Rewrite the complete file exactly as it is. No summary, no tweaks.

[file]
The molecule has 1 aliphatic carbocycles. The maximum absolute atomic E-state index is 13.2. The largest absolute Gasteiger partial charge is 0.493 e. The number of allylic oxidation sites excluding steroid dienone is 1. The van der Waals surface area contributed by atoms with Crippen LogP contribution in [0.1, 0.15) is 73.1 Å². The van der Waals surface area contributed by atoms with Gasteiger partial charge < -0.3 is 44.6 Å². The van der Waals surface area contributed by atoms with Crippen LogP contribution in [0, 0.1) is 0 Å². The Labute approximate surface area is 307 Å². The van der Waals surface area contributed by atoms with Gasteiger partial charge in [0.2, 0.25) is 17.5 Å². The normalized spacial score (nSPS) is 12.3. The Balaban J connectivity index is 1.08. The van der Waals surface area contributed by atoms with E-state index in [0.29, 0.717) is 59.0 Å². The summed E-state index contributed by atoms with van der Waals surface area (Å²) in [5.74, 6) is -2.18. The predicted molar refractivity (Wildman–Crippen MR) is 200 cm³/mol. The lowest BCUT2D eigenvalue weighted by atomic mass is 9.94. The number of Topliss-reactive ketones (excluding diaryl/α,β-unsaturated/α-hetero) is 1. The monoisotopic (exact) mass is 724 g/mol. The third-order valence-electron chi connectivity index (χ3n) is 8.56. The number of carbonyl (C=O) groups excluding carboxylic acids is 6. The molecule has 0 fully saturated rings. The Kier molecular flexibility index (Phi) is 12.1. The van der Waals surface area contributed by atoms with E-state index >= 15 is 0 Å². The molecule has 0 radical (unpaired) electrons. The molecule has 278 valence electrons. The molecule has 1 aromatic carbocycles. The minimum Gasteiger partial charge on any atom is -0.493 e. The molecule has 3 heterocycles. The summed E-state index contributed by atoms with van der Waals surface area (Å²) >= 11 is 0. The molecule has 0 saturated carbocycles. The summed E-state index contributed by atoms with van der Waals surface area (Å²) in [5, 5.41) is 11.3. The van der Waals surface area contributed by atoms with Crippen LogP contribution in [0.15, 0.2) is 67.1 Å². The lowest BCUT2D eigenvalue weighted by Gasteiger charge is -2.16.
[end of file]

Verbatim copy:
The molecule has 1 aliphatic carbocycles. The maximum absolute atomic E-state index is 13.2. The largest absolute Gasteiger partial charge is 0.493 e. The number of allylic oxidation sites excluding steroid dienone is 1. The van der Waals surface area contributed by atoms with Crippen LogP contribution in [0.1, 0.15) is 73.1 Å². The van der Waals surface area contributed by atoms with Gasteiger partial charge < -0.3 is 44.6 Å². The van der Waals surface area contributed by atoms with Crippen LogP contribution in [0, 0.1) is 0 Å². The Labute approximate surface area is 307 Å². The van der Waals surface area contributed by atoms with Gasteiger partial charge in [0.2, 0.25) is 17.5 Å². The normalized spacial score (nSPS) is 12.3. The Balaban J connectivity index is 1.08. The van der Waals surface area contributed by atoms with E-state index in [0.29, 0.717) is 59.0 Å². The summed E-state index contributed by atoms with van der Waals surface area (Å²) in [5.74, 6) is -2.18. The predicted molar refractivity (Wildman–Crippen MR) is 200 cm³/mol. The lowest BCUT2D eigenvalue weighted by atomic mass is 9.94. The number of Topliss-reactive ketones (excluding diaryl/α,β-unsaturated/α-hetero) is 1. The monoisotopic (exact) mass is 724 g/mol. The third-order valence-electron chi connectivity index (χ3n) is 8.56. The number of carbonyl (C=O) groups excluding carboxylic acids is 6. The molecule has 0 fully saturated rings. The Kier molecular flexibility index (Phi) is 12.1. The van der Waals surface area contributed by atoms with E-state index >= 15 is 0 Å². The molecule has 0 radical (unpaired) electrons. The molecule has 278 valence electrons. The molecule has 1 aromatic carbocycles. The minimum Gasteiger partial charge on any atom is -0.493 e. The molecule has 3 heterocycles. The summed E-state index contributed by atoms with van der Waals surface area (Å²) >= 11 is 0. The molecule has 0 saturated carbocycles. The summed E-state index contributed by atoms with van der Waals surface area (Å²) in [5, 5.41) is 11.3. The van der Waals surface area contributed by atoms with Crippen LogP contribution in [0.15, 0.2) is 67.1 Å². The lowest BCUT2D eigenvalue weighted by Gasteiger charge is -2.16.